Skip links

 In News

According to a recent AARP study, an estimated $28.3 billion is lost to elder fraud scams each year. The study found that 72% — or more than $20 billion — is taken by individuals who are known to the victims, like family members, friends, or advisers.

This blog post will examine 10 of the most common elder fraud scams. Namely, how they work, and what to do if you find yourself or a loved one falling for a scam. Before we get into specific types of scams, there are some general hallmarks of the Scam Industry that you should be aware of.

  • Pressure to act immediately.
  • Pressure to keep information secret.
  • Use of scare tactics.
  • Requests for sensitive or personal information.
  • Demands for money, typically in a form that is difficult to recover, such as cash, wire transfer, gift card, pay app or cryptocurrency.
  • Specific instructions on how to make the financial transaction. These may include a demand to stay on the phone line with the caller while making payment arrangements.
  • An offer that sounds too good to be true.

Job and Money-Making Scams

How Job and Money-Making Scams Work:

You see an ad saying you can earn big money, even working from home. Another ad offers help starting an online business — with a proven system to make money. Maybe you uploaded your resume to a job search website, and someone contacts you for an interview — but first, they want your driver’s license and bank account numbers.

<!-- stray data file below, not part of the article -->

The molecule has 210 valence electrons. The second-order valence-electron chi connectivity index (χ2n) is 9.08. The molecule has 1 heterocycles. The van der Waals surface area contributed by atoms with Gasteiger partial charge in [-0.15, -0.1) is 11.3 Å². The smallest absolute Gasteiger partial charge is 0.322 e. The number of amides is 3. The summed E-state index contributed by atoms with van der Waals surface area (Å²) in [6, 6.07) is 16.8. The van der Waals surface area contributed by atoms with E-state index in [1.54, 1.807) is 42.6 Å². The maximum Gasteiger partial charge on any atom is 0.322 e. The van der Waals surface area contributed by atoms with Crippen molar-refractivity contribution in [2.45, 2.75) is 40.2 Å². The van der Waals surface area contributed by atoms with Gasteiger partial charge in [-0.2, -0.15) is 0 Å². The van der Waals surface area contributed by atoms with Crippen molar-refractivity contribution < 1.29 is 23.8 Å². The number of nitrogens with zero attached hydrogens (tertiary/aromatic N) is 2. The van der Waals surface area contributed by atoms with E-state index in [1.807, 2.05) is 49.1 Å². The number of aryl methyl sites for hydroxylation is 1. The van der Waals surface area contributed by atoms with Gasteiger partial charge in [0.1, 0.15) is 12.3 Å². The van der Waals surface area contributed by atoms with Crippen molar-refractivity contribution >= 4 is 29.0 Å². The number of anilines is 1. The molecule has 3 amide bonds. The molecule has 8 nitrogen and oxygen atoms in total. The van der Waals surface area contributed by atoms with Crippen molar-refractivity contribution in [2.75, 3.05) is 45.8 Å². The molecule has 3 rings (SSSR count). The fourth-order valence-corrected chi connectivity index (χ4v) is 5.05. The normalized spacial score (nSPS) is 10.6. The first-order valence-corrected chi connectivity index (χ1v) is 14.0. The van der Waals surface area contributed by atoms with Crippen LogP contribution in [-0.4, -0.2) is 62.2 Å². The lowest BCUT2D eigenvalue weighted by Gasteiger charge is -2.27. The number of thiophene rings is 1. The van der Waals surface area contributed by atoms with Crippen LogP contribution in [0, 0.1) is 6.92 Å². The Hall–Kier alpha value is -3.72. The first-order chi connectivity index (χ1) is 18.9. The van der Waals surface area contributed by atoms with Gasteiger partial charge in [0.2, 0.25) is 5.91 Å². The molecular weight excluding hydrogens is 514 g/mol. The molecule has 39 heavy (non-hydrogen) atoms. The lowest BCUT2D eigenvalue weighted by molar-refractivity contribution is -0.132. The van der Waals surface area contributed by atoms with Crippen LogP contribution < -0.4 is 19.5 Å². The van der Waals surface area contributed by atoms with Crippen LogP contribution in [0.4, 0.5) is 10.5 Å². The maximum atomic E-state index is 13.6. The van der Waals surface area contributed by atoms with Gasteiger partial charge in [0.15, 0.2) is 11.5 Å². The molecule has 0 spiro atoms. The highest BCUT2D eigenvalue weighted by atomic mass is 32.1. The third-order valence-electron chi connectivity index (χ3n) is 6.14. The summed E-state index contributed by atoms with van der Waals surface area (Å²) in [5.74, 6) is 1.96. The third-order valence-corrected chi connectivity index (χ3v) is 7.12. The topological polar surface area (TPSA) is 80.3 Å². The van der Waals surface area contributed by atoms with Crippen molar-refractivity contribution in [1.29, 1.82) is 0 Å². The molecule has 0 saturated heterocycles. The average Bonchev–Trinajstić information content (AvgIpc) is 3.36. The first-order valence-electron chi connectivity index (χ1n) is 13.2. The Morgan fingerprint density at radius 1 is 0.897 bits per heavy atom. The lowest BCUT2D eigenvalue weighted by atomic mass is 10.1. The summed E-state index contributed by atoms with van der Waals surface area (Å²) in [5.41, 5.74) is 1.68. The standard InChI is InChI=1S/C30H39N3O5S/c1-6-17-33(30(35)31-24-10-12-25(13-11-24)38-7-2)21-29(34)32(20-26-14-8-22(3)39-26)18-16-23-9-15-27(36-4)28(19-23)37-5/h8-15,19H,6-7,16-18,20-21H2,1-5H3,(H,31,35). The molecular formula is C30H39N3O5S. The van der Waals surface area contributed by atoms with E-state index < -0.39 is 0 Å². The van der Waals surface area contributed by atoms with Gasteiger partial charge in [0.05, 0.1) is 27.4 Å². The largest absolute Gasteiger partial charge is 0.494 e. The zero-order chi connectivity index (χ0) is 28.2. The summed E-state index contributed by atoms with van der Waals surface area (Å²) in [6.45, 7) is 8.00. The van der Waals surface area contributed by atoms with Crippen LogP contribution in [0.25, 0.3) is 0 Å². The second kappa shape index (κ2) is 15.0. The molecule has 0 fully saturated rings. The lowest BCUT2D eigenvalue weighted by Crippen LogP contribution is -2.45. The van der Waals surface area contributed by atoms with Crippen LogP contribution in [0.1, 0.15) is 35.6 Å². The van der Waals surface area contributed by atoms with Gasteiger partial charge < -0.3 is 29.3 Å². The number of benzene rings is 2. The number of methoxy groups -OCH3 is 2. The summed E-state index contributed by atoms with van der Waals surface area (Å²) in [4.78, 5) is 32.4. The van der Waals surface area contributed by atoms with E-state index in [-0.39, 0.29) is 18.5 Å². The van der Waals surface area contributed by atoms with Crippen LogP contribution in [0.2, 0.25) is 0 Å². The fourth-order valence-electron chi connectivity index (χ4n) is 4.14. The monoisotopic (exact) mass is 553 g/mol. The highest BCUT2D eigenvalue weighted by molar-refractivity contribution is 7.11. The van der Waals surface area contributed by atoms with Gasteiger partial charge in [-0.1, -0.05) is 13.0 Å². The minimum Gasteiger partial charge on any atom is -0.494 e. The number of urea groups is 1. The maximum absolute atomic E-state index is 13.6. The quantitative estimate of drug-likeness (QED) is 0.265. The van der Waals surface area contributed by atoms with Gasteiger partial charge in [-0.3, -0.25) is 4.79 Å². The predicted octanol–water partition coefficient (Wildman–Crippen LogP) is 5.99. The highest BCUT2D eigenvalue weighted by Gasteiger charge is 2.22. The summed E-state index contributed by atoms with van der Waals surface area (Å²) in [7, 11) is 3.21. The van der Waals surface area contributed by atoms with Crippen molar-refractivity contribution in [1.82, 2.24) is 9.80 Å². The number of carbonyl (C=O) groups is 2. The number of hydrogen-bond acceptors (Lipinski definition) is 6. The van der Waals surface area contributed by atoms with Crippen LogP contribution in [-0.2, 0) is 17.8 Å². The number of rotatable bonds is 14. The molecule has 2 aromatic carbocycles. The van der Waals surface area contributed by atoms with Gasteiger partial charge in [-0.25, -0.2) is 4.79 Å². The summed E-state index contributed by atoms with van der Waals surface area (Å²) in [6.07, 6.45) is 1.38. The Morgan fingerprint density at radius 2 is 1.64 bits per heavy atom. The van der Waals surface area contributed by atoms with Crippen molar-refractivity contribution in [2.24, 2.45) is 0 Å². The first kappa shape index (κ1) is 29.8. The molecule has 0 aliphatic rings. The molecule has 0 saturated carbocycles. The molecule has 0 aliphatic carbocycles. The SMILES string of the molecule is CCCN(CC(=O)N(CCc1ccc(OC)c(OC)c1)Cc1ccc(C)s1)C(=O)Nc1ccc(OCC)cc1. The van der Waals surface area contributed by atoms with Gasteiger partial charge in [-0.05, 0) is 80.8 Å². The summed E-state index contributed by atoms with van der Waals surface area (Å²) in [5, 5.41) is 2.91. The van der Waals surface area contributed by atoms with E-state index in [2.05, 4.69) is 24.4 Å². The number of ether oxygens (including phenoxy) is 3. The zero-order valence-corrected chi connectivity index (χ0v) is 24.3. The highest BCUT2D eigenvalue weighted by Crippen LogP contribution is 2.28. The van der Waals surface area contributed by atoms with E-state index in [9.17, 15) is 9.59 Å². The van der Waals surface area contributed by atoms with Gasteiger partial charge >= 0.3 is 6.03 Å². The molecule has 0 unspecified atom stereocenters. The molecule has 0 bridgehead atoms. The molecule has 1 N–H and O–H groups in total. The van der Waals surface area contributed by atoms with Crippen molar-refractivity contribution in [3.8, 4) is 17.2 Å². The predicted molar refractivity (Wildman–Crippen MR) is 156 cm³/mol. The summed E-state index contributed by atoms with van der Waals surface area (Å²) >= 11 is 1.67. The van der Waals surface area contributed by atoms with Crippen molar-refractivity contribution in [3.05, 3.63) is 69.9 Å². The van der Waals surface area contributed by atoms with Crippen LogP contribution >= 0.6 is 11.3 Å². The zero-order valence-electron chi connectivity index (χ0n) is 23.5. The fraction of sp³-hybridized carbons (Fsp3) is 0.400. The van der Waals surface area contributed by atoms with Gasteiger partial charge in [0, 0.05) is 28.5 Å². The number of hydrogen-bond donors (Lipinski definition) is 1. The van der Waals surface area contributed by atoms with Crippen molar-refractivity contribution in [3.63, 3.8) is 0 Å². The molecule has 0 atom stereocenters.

If you respond to these opportunities to work from home, you’ll get requests for money — for training or special access — but you’ll never get the job. If you buy the proven system, you’ll get pressure to pay more for extra services. But you won’t get anything that really helps you start a business or make money. And if you give the caller your driver’s license and bank account numbers, they might steal your identity or your money.

What to do in the event of a Job and Money-Making Scam:

Stop. Check it out. Never pay money to earn money. And don’t share personal information until you’ve done your research. Search online for the company name and the words “review,” “scam,” or “complaint.”

Health Insurance Scams

How Health Insurance Scams Work:

You get a call or see an ad offering you big discounts on health insurance. Or maybe someone contacts you out of the blue, says they’re from the government, and asks for your Medicare number to issue you a new card.

Scammers follow the news. When it’s Medicare open season, or when health insurance is a big story, scammers get busy contacting people. They want to get your Social Security number, financial account numbers, or insurance information.[1]

Think about these questions. Is that discount insurance plan a good deal? Is that “government official” really from the government? Do you really have to get a new health insurance card? The answer to all three is almost always: No.

Here’s what to do in the event of a Health Insurance Scam: